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Litigants’ Standing on Uneasy Footing Following TransUnion LLC v. Ramirez

 

 

NICOLE PORZENHEIM—On June 25, 2021, a divided Supreme Court issued its opinion in TransUnion LLC v. Ramirez. The highly anticipated decision addressed whether the plaintiffs had Article III standing to pursue class action claims. At first glance, the Court’s answer appeared simple—no concrete harm, no standing. But, the consequences for class action litigants are far […]

 

 

Can Miami 21’s Community Vision Be Saved?

 

 

OLIVIA JOHNSON—On September 20, 2021, the Miami 21 Ad Hoc Task Force adjourned for the final time with a completed Miami 21 Report ready to send to City Commissioners and the Mayor for review on October 28th. The City asked the Task Force, steeped in controversy from its inception, to review the Miami 21 Code […]

 

 

UMLR INSIGHTS

 

 

Can Miami 21’s Community Vision Be Saved?

 

 

OLIVIA JOHNSON—On September 20, 2021, the Miami 21 Ad Hoc Task Force adjourned for the final time with a completed Miami 21 Report ready to send to City Commissioners and the Mayor for review on October 28th. The City asked the Task Force, steeped in controversy from its inception, to review the Miami 21 Code […]

 

 

Federal Covid-19 Vaccine Mandate: A Constitutional Issue or Proper Exercise of Emergency Powers?

 

 

ALLY CHAMBERLIN—Earlier this month, President Joe Biden announced new Covid-19 policies regarding vaccinations. The President’s “action plan” consists of the following key components: an executive order mandating vaccinations for all federal employees; vaccine requirements for all healthcare workers employed at facilities receiving Medicare and Medicaid funding; and a requirement that all private employers with 100 […]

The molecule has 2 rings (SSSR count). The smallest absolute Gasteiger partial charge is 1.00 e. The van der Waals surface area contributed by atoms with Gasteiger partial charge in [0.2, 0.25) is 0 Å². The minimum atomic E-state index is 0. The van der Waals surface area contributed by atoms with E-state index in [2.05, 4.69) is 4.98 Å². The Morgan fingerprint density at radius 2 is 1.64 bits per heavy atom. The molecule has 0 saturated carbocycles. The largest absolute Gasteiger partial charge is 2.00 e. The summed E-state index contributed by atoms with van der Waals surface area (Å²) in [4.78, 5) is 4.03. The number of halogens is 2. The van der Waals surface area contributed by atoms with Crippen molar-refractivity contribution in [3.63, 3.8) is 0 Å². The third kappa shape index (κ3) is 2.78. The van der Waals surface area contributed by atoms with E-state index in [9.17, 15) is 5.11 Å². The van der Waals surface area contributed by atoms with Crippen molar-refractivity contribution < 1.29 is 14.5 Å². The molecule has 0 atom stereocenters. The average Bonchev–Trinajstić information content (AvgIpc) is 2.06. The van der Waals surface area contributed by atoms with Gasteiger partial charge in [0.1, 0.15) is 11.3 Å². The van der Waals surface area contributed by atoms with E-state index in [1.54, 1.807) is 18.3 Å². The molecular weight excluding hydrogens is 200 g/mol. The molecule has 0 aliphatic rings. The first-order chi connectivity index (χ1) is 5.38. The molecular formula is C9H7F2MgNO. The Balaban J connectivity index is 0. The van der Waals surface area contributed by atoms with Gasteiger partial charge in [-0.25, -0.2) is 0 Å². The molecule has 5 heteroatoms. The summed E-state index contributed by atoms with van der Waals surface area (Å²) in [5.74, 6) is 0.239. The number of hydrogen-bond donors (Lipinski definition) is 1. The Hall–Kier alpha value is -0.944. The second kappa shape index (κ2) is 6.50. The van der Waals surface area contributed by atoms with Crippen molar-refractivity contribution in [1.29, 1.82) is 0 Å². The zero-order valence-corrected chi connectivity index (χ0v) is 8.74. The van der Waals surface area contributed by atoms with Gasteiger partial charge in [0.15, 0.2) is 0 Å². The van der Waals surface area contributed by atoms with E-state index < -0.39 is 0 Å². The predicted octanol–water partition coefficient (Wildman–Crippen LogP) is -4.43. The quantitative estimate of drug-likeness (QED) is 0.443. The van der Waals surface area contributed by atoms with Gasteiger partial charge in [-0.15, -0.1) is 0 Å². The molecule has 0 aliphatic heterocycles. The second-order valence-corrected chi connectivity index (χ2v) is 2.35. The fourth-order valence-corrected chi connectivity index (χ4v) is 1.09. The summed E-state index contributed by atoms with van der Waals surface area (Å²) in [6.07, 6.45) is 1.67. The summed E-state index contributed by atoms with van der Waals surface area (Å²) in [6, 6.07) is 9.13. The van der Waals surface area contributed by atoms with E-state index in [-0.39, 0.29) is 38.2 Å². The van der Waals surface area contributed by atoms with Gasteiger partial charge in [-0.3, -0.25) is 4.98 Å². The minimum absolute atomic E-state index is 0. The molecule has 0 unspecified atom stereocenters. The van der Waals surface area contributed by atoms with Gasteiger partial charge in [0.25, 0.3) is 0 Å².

Ford v. Montana: Steering Personal Jurisdiction Away from a “Causation-Only” Approach

 

 

JOSH SCHULSTER—The Supreme Court’s recent decision in Ford Motor Co. v. Montana Eighth Judicial District Court was one of the most anticipated in recent memory. In assessing whether the plaintiff’s causes of action arose out of or related to Ford’s contacts with the forum states (Montana and Minnesota), the Court’s majority opinion held that Ford’s […]

 

 

Should Private Entities Join the Fight Against Child Exploitation and Trafficking?

 

 

LAUREN O’NEIL—After announcing the use of new child safety features that would detect Child Sexual Abuse Material (“CSAM”) on Apple devices, the world’s largest technology company by revenue faced significant backlash over user privacy. Apple planned to use the new technology to aid the National Center for Missing and Exploited Children (“NCMEC”) and law enforcement […]

 

 

Facebook, Inc. v. Duguid: The Challenges of Regulating Rapidly Changing Technology

 

 

HANNA BURT—The Supreme Court’s recent decision in Facebook, Inc. v. Duguid highlighted the growing gap between law and technology and revealed how the Court’s narrow interpretation of regulatory statutes can exacerbate this divide. The rapid advancement of technology contrasts sharply with the slow evolution of law. As a result, it is estimated that law is […]

 

 

In with the New, But Out with the Old?

 

 

MICHELLE ADAMS—The recent rise in popularity of digital art, coupled with more industries accepting cryptocurrency as a valid form of payment, has led to increased interest and fear of how blockchain will eventually disrupt traditional industries that currently act as intermediaries in transactions. But what exactly is blockchain, and how will it affect the legal […]

 

 

NFTs and the Legitimizing Power of Copyright

 

 

DANIEL MAYOR—The recent high-value sales of digital art NFTs (non-fungible tokens) by Beeple, and, even more recently, of a self-portrait NFT made by Sophia the Robot, signals the digital token’s acceptance as an attractive new asset for tech-savvy creatives. But avant-garde digital artists are not the only early-adopters of this craze and organizations like the NBA have made […]

 

 

 

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